Plunging into treacherous waters

Authors Candice Fox , Tania Chandler  and Fiona Capp  joined Jacqui Horwood in Melbourne on 31 March to discuss their new books – all with water as the scene of the crime. (Featured photo (l-r) Jacqui Horwood, Fiona Capp, Tania Chandler and Candice Fox.)

The authors just didn’t dip their toes – they plunged in!!

In the case of Candice Fox’s latest novel, Crimson Lake (Penguin Random House), the action takes place in the steamy, croc-infested wetlands of Crimson Lake in FNQ – a long way from Sydney where Fox and her previous three novels are based.

Candice, who travelled down from Sydney had the large crowd in stitches with her trademark humour. Candice says:

There’s nothing more terrifying than wading into murky water and feeling something big and unseen brush against your bare leg. The sensation triggers the primal terror we all try to keep hidden. We’re very aware that water hides predators very effectively, and that’s my bread and butter as a crime writer, descending to those depths and finding the monsters where they hide. 

The good news is that Essential Media has optioned Crimson Lake and Candice is busy with a sequel. She also has another book with James Patterson coming out later this year. Never Never, written in collaboration with Patterson in 2016, recently debuted as No.1 on The New York Times best-seller list.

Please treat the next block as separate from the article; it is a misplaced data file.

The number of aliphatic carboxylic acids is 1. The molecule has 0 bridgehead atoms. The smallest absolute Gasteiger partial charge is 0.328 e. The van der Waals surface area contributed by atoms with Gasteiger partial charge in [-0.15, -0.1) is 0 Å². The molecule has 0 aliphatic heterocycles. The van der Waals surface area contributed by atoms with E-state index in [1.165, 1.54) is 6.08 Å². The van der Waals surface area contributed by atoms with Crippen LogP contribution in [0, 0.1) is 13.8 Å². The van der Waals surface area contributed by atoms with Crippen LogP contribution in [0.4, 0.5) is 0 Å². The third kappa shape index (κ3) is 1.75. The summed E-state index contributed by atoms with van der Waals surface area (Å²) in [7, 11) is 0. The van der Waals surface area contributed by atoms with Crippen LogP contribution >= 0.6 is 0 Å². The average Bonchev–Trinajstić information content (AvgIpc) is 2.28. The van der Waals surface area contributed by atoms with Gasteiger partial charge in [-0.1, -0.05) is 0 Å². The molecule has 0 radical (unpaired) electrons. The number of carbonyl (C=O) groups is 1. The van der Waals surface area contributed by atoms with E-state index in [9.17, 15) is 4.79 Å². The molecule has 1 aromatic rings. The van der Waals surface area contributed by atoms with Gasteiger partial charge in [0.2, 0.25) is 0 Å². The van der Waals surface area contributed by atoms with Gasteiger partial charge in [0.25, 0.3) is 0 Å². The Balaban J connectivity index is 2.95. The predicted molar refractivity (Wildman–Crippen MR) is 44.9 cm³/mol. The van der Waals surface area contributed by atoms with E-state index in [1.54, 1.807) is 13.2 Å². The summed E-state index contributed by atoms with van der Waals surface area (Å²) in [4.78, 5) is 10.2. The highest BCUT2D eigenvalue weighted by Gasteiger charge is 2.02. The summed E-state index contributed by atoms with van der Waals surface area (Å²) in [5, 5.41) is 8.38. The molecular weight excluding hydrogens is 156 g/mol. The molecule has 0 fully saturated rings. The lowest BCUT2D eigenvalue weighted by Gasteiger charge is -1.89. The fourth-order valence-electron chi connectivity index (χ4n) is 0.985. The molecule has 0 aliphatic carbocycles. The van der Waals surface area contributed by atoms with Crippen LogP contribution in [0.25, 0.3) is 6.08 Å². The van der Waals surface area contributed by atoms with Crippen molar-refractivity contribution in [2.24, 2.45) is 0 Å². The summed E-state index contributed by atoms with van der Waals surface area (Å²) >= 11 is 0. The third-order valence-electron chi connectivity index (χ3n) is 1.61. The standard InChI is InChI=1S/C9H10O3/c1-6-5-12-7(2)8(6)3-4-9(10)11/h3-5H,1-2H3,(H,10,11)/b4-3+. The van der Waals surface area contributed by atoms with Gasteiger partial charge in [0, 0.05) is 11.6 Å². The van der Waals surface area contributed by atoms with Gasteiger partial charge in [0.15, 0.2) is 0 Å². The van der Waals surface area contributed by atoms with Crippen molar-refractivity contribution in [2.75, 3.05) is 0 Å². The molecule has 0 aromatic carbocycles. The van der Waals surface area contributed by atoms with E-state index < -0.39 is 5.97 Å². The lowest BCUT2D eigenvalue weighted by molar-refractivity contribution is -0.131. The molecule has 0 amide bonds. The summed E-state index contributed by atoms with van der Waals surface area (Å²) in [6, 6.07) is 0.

Click here to catch up with Jason Steger’s Saturday Age feature, “Candice Fox: The bestselling writer who has loved crime since she was a girl”:

A lake in Gippsland is the scene of the crime in Tania Chandler’s second novel, Dead in the Water (Scribe Publications) which sees Brigitte, the central character from her debut novel, Please Don’t Leave Me Here¸ undertaking a sea-change with her cop husband Aiden and family.

Tania says:

In my latest book, Dead in the Water, my protagonist Brigitte is afraid of the water. Water frightens most of us on some primal level. It’s cold, dark and treacherous. It’s where the bad guys throw their guns and dump the bodies with cement shoes. It’s where Jaws lurks and PI Philip Marlowe finds the decomposing body of the lady in the lake. So I set my novel on Raymond Island in the Gippsland Lakes where, after the last ferry leaves between eleven and midnight, there’s no way on or off the island. The perfect place for a crime story!

Click here to read Robin Elizabeth’s review in the Newtown Review of Books.

To Know My Crime (Harper Collins Australia), Fiona Capp’s debut crime novel, is set on the stretch of coast at Sorrento known as “Millionaires’ Walk”. Fiona said afterwards, “I’ve been to quite a few literary events but none of them were as much fun as the other night.”

About To Know My Crime, Fiona says:

For those who live on Millionaires Walk, the sea is a symbol of wealth – the priceless views over Port Phillip Bay. But for the two main characters, Ned and Angela, it is a place of mystery, freedom and release that cannot be bought at any price. For Ned, wracked by a growing sense of guilt and betrayal, the ocean is somewhere he can lose himself and for a time, forget his crime. As he watches the out-going tide reveal the rocky reef below, he can’t help feeling that some dark secret is being unveiled. As though the sea is trying to tell him something, if only he could decipher its clues.

Click here to read Jane Sullivan’s feature in the Saturday Age and here to read Louise Swinn’s review in The Weekend Australian Review.